As the Pokémon theme song goes, “I will travel across the land, searching far and wide.”

For several days, that’s exactly what Brooklyn Heights resident Nick Johnson did, and now it’s paid off: He is the world’s first person to report finding all 145 Pokémon in "Pokémon Go," the megapopular mobile game that has been the sensation of the summer and downloaded more than 100 million times since early July.

Johnson, 28, said New Yorkers who are trying to catch Pokémon in the city should explore the following hot spots: Madison Square, Brooklyn Bridge Park and Brooklyn Borough Hall, where there are an abundance of Charmanders.

Another big one is Grand Army Plaza at Central Park South and Fifth Avenue.

“On any given day, there are hundreds of people there,” Johnson said.

Once, near the Newark PATH Station, he spotted the rare Dratini pop up on the game’s tracker that informs players of wild Pokémon lurking nearby. Dratini was one of the last few Pokémon that he needed.

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“I ordered an Uber and had him drive me around to find this one,” said Johnson last week, while wearing a red-and-white cap often worn by the character Ash Ketchum from the Pokémon television series. “That ended up being worth it.”

So far, there are 145 Pokémon species available to catch and four of those are exclusive to certain continents, including Tauros in North America, Farfetch’d in Asia, Kangaskhan in Australia and Mr. Mime in Europe.

Johnson has already mastered the primary goal, which is to “catch ‘em all.” Earlier in August, Johnson took a 10-day trip around the world to catch the remaining three Pokémon with his girlfriend, also an avid player.

Even though he’s back in New York with all 145 Pokémon under his belt, Johnson said he’s still going continue playing the game.

“We did a company outing to Citi Field last night to watch the Mets, and I was catching Pokémon with my co-workers,” he said. “It’s a fun way to go out with some friends and an excuse to get some exercise.”

One of the most fun perks of "Pokémon Go," he added, is that the game allows you to discover hidden gems in the neighborhood.

“I’ve visited lots of places in Brooklyn and Manhattan that I hadn’t been to before and probably wouldn’t have otherwise (since playing the game),” said Johnson, who has lived in New York City for six years. “It got me out to explore.”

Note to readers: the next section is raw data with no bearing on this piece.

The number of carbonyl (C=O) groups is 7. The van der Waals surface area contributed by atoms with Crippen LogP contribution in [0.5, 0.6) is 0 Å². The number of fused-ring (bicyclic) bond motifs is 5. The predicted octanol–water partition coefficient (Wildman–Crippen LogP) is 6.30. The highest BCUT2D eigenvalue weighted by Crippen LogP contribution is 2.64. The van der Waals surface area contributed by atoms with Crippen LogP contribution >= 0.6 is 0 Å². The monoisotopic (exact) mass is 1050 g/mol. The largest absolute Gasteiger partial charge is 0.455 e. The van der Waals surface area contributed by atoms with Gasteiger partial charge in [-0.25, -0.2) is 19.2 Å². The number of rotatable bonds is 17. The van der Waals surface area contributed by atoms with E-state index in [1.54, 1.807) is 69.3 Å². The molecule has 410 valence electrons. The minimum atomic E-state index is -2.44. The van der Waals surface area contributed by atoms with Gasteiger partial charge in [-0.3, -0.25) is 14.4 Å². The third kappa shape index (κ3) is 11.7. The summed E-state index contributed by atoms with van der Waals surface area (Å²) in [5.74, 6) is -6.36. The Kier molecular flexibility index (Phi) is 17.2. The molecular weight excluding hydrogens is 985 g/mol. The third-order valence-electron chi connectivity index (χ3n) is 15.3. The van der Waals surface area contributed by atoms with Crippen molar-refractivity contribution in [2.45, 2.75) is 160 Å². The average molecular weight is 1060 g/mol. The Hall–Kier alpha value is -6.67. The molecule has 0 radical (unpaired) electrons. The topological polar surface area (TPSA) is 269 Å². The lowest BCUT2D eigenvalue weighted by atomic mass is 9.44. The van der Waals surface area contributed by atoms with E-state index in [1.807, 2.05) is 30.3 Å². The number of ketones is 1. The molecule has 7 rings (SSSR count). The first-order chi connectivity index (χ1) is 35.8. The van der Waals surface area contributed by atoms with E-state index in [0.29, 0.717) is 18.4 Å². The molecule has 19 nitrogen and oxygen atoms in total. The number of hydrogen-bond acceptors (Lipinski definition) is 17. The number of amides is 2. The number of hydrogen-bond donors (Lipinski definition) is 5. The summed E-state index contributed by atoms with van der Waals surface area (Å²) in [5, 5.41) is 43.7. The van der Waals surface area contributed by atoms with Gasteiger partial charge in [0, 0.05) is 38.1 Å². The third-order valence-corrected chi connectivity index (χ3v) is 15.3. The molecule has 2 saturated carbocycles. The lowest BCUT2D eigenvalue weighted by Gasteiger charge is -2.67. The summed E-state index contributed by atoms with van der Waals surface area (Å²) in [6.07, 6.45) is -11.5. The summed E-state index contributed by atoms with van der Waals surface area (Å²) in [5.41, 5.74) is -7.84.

While he may be the world’s first Pokémon master, Johnson said he learned much of his knowledge and gaming skills from other "Pokémon Go" enthusiasts.

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“A lot of it was talking to other players – they’re the best source for information and a good way to meet some new people,” Johnson said. “There’s this line in the theme song: ‘You teach me, and I’ll teach you.’ That certainly applies to this game pretty well.”

When he’s not tossing Poké Balls around, Johnson works as the head of platform at Applico, a mobile strategy company. In fact, his work at Applico spurred him to play the game even more.

“ 'Pokémon Go' is a social gaming platform, and understanding the mechanics of the game, seeing how it brings people together in the real world, was also part of my interest,” Johnson said.

Having grown up watching the television show, Johnson has a lot of fondness for the Pokémon franchise. As an eight-year-old, he caught all the Pokémon on the original Game Boy games.

Johnson said he hopes that Niantic, makers of the game, will update it with new features soon, such as player-versus-player battling, Pokémon trading and team-based events.

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“I’m looking forward to (gaming features) that really add to the social aspect and build on the community that’s already pretty incredible,” Johnson said.